Philip John Schuyler Letters for the years 1775 thru 1789

Philip John Schuyler

Philip John Schuyler wrote 38 Letters from a total of 9 locations including Saratoga, NY, Ticonderoga, NY, and Albany, NY. Philip John Schuyler wrote a total of 3 people including George Washington, and John Jay. Most of Philip John Schuyler's letters were written in the year 1775. Several other letters were written in 1777 and 1776. Who did Philip John Schuyler know? View Philip John Schuyler's social graph.

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  • Philip Schuyler letter to George Washington.

    Saratoga, NY - 15 July 1775

    I wish I may be able to proceed to Ticonderoga, as I am very much wanted there, the greatest confusion having taken place in the controversy between the officers claiming the command in that quarter.

  • Philip Schuyler letter to George Washington.

    Ticonderoga, NY - 18 July 1775

    You will expect that I should say something about this place and the troops here. Not one earthly thing for offence or defence has been done ; the commanding officer has no orders

  • Philip Schuyler letter to George Washington.

    Ticonderoga, NY - 31 July 1775

    Since my last I have been most assiduously employed in preparing materials for building boats to convey me across the Lake.

  • Philip Schuyler letter to George Washington.

    Ticonderoga, NY - 6 August 1775

    Immediately on my arrival here, I issued such orders respecting the provisions and stores, (which I found had been most scandalously embezzled or misapplied,) as I hoped would effectually have brought matters into a right train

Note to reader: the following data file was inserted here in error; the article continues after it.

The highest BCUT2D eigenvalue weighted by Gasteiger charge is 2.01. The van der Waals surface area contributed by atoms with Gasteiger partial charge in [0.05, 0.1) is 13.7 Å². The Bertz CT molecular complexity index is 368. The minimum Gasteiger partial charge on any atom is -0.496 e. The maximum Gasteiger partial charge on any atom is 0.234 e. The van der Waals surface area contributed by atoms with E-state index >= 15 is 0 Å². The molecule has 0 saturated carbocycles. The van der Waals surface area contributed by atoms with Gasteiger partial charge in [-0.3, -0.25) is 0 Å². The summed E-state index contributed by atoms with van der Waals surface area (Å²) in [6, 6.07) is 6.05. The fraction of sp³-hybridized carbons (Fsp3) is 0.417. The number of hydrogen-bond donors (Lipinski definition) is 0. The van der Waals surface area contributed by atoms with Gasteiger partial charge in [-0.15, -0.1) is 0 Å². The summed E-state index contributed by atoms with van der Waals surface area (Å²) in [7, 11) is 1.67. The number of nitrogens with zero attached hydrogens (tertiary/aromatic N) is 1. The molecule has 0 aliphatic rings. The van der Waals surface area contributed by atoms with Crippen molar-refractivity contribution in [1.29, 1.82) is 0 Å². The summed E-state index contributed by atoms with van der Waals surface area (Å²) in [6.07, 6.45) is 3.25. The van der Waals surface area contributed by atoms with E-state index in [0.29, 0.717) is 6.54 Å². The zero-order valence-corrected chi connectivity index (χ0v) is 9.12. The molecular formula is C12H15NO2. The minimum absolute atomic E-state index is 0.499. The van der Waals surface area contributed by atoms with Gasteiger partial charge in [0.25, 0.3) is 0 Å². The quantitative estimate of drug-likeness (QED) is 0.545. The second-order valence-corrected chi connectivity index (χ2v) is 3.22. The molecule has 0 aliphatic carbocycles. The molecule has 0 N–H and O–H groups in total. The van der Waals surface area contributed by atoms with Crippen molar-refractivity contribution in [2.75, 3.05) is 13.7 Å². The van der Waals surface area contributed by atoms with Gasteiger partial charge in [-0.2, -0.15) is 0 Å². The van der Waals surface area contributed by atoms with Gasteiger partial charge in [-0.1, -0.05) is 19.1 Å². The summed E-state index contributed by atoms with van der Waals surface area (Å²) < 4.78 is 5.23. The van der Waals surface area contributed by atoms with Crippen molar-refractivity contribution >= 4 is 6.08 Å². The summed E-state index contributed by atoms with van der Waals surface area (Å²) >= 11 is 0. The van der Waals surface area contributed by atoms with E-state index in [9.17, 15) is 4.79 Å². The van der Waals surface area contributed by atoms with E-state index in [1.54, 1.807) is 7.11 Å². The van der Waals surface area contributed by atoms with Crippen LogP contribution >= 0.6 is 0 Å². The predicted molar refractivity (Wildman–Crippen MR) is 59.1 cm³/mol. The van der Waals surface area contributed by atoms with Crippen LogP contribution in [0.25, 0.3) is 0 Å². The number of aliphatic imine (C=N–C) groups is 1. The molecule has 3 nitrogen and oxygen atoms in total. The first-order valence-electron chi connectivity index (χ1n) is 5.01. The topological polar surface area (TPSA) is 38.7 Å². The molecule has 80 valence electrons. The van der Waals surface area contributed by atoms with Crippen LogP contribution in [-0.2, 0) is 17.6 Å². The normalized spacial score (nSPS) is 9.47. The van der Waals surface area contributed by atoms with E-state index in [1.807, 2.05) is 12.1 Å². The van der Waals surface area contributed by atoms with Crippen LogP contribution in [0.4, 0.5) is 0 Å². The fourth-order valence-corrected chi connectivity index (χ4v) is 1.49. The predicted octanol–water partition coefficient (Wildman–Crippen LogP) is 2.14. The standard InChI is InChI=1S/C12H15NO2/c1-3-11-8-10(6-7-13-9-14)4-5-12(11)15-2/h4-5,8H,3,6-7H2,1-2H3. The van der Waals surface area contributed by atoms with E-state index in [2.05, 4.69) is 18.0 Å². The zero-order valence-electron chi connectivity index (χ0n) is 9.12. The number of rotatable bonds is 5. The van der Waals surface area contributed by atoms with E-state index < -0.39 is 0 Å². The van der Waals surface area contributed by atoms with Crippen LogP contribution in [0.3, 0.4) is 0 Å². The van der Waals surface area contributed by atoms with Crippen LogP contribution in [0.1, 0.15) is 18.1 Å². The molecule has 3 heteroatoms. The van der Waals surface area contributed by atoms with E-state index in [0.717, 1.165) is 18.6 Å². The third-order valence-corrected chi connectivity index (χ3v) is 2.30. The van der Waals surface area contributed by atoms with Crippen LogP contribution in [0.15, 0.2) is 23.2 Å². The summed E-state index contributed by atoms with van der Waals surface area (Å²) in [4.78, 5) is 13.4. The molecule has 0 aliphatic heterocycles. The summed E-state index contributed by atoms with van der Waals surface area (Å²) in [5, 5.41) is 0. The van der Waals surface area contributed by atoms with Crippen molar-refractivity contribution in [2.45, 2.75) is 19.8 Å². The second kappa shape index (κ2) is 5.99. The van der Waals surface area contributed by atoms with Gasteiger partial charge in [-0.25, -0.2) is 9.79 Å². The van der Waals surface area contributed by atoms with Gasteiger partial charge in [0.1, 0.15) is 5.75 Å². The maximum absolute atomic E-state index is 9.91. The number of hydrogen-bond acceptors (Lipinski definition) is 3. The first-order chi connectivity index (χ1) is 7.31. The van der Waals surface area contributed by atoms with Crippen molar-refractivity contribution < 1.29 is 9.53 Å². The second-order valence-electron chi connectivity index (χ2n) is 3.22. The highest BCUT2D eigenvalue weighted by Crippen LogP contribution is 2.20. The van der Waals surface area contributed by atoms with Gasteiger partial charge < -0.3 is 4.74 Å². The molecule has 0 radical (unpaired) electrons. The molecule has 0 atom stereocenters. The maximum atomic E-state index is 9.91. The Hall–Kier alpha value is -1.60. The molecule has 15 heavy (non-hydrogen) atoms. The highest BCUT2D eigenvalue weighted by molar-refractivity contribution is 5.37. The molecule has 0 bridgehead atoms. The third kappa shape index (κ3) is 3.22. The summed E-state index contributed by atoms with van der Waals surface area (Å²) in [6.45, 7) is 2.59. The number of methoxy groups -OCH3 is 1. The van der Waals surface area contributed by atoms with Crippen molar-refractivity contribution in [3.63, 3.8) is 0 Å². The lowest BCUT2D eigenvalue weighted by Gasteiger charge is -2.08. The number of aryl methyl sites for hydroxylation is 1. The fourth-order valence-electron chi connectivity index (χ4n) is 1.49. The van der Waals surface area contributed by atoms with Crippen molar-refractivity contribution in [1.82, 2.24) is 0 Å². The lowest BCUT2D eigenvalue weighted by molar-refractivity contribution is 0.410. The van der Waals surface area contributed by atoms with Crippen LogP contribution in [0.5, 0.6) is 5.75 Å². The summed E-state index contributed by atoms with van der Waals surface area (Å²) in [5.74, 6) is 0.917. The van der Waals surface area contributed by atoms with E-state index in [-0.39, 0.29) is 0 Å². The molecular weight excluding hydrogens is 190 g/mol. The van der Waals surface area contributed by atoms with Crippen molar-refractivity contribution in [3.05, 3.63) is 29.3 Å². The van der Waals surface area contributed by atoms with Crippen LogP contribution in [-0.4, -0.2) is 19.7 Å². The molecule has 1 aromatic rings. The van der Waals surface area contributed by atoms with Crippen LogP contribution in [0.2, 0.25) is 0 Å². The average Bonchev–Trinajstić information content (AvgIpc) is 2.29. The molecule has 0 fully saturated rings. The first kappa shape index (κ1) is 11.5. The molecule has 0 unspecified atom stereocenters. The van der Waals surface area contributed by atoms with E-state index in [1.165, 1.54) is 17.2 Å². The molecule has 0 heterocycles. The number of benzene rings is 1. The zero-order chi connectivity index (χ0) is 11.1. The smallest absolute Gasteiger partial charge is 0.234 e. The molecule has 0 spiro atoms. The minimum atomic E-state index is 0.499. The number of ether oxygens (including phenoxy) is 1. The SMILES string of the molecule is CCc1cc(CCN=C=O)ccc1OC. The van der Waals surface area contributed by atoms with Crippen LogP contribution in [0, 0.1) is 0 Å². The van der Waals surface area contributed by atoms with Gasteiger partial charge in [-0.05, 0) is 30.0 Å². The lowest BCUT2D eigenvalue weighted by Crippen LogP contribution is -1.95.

• Philip Schuyler letter to George Washington.

    Albany, NY - 27 August 1775

    on my arrival at Saratoga, I received information, that a large body of Indians of the Six Nations were to be here on Tuesday last, and that my presence was indispensably necessary.

  • Philip Schuyler letter to George Washington.

    Ticonderoga, NY - 31 August 1775

    General Montgomery leaves Crown Point to-day, with twelve hundred men and four twelve-pounders. I follow him this evening

  • Philip Schuyler letter to George Washington.

    Ticonderoga, NY - 20 September 1775

    We approached half a mile nearer and then landed without opposition, in a close, deep swamp, which extended to very near the fort. Here we formed, and marched in the best order we could towards the fort, to reconnoitre.

  • Philip Schuyler letter to George Washington.

    Ticonderoga, NY - 26 September 1775

    If Job had been a General in my situation, his memory had not been so famous for patience. But the glorious end we have in view, and which I have confident hope will be attained, will atone for all.

  • Philip Schuyler letter to George Washington.

    Ticonderoga, NY - 12 October 1775

    I am extremely apprehensive that a want of powder will be fatal to our operations. I have sent Express to Albany and New York, but have not yet learnt whether I shall be supplied or not.

  • Philip Schuyler letter to George Washington.

    Ticonderoga, NY - 26 October 1775

    The reduction of Chamblee will, in all probability, be followed by that of St. John's, especially as General Montgomery has now a supply of powder

  • Philip Schuyler letter to George Washington.

    Ticonderoga, NY - 6 November 1775

    Should success crown our endeavours at St. John's, of which there seems to be little doubt, the entire reduction of Canada will, in all probability, be the consequence

  • Philip Schuyler letter to George Washington.

    Ticonderoga, NY - 28 November 1775